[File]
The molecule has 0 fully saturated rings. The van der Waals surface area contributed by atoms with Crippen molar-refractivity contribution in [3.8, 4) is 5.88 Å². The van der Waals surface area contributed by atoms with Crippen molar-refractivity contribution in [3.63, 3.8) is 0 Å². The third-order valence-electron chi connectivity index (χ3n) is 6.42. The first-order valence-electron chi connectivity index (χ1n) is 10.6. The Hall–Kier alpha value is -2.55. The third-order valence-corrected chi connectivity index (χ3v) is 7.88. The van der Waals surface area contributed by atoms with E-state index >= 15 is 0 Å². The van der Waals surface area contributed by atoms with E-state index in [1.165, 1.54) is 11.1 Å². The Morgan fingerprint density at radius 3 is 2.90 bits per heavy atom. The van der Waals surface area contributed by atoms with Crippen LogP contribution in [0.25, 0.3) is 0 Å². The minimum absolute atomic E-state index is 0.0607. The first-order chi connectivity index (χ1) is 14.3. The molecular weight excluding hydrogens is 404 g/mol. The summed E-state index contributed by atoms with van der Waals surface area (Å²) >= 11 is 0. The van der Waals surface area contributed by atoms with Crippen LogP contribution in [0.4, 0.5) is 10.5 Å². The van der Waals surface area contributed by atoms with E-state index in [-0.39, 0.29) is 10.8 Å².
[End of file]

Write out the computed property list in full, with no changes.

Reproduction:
The molecule has 0 fully saturated rings. The van der Waals surface area contributed by atoms with Crippen molar-refractivity contribution in [3.8, 4) is 5.88 Å². The van der Waals surface area contributed by atoms with Crippen molar-refractivity contribution in [3.63, 3.8) is 0 Å². The third-order valence-electron chi connectivity index (χ3n) is 6.42. The first-order valence-electron chi connectivity index (χ1n) is 10.6. The Hall–Kier alpha value is -2.55. The third-order valence-corrected chi connectivity index (χ3v) is 7.88. The van der Waals surface area contributed by atoms with E-state index >= 15 is 0 Å². The van der Waals surface area contributed by atoms with E-state index in [1.165, 1.54) is 11.1 Å². The Morgan fingerprint density at radius 3 is 2.90 bits per heavy atom. The van der Waals surface area contributed by atoms with Crippen LogP contribution in [0.25, 0.3) is 0 Å². The minimum absolute atomic E-state index is 0.0607. The first-order chi connectivity index (χ1) is 14.3. The molecular weight excluding hydrogens is 404 g/mol. The summed E-state index contributed by atoms with van der Waals surface area (Å²) >= 11 is 0. The van der Waals surface area contributed by atoms with Crippen LogP contribution in [0.4, 0.5) is 10.5 Å². The van der Waals surface area contributed by atoms with E-state index in [-0.39, 0.29) is 10.8 Å².